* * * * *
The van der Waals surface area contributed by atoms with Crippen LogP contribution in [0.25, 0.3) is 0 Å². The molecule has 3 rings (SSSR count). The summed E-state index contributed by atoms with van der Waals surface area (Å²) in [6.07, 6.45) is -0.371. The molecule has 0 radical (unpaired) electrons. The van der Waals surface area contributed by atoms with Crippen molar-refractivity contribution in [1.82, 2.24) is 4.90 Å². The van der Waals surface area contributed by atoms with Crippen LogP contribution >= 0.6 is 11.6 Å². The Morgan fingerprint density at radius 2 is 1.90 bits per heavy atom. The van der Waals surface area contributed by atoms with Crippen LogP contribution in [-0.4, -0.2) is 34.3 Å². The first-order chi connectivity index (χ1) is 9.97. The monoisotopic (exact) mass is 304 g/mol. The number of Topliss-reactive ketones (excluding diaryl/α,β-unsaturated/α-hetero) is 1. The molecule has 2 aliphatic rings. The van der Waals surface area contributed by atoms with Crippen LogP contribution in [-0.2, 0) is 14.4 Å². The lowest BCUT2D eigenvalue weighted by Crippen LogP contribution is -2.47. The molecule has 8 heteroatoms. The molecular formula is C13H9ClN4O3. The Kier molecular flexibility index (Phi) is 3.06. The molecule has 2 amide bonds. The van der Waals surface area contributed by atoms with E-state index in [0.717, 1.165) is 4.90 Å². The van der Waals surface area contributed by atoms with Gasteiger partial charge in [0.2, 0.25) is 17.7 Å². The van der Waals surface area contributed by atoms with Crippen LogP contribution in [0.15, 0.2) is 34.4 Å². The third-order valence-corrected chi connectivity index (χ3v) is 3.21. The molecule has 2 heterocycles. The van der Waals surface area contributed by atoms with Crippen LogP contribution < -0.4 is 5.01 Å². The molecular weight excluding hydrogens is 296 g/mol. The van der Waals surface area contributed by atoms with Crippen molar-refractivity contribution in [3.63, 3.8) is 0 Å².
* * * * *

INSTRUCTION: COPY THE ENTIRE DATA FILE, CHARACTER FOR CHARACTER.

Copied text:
The van der Waals surface area contributed by atoms with Crippen LogP contribution in [0.25, 0.3) is 0 Å². The molecule has 3 rings (SSSR count). The summed E-state index contributed by atoms with van der Waals surface area (Å²) in [6.07, 6.45) is -0.371. The molecule has 0 radical (unpaired) electrons. The van der Waals surface area contributed by atoms with Crippen molar-refractivity contribution in [1.82, 2.24) is 4.90 Å². The van der Waals surface area contributed by atoms with Crippen LogP contribution >= 0.6 is 11.6 Å². The Morgan fingerprint density at radius 2 is 1.90 bits per heavy atom. The van der Waals surface area contributed by atoms with Crippen LogP contribution in [-0.4, -0.2) is 34.3 Å². The first-order chi connectivity index (χ1) is 9.97. The monoisotopic (exact) mass is 304 g/mol. The number of Topliss-reactive ketones (excluding diaryl/α,β-unsaturated/α-hetero) is 1. The molecule has 2 aliphatic rings. The van der Waals surface area contributed by atoms with Crippen LogP contribution in [-0.2, 0) is 14.4 Å². The lowest BCUT2D eigenvalue weighted by Crippen LogP contribution is -2.47. The molecule has 8 heteroatoms. The molecular formula is C13H9ClN4O3. The Kier molecular flexibility index (Phi) is 3.06. The molecule has 2 amide bonds. The van der Waals surface area contributed by atoms with E-state index in [0.717, 1.165) is 4.90 Å². The van der Waals surface area contributed by atoms with Gasteiger partial charge in [0.2, 0.25) is 17.7 Å². The van der Waals surface area contributed by atoms with Crippen LogP contribution in [0.15, 0.2) is 34.4 Å². The third-order valence-corrected chi connectivity index (χ3v) is 3.21. The molecule has 2 heterocycles. The van der Waals surface area contributed by atoms with Crippen LogP contribution < -0.4 is 5.01 Å². The molecular weight excluding hydrogens is 296 g/mol. The van der Waals surface area contributed by atoms with Crippen molar-refractivity contribution in [3.63, 3.8) is 0 Å².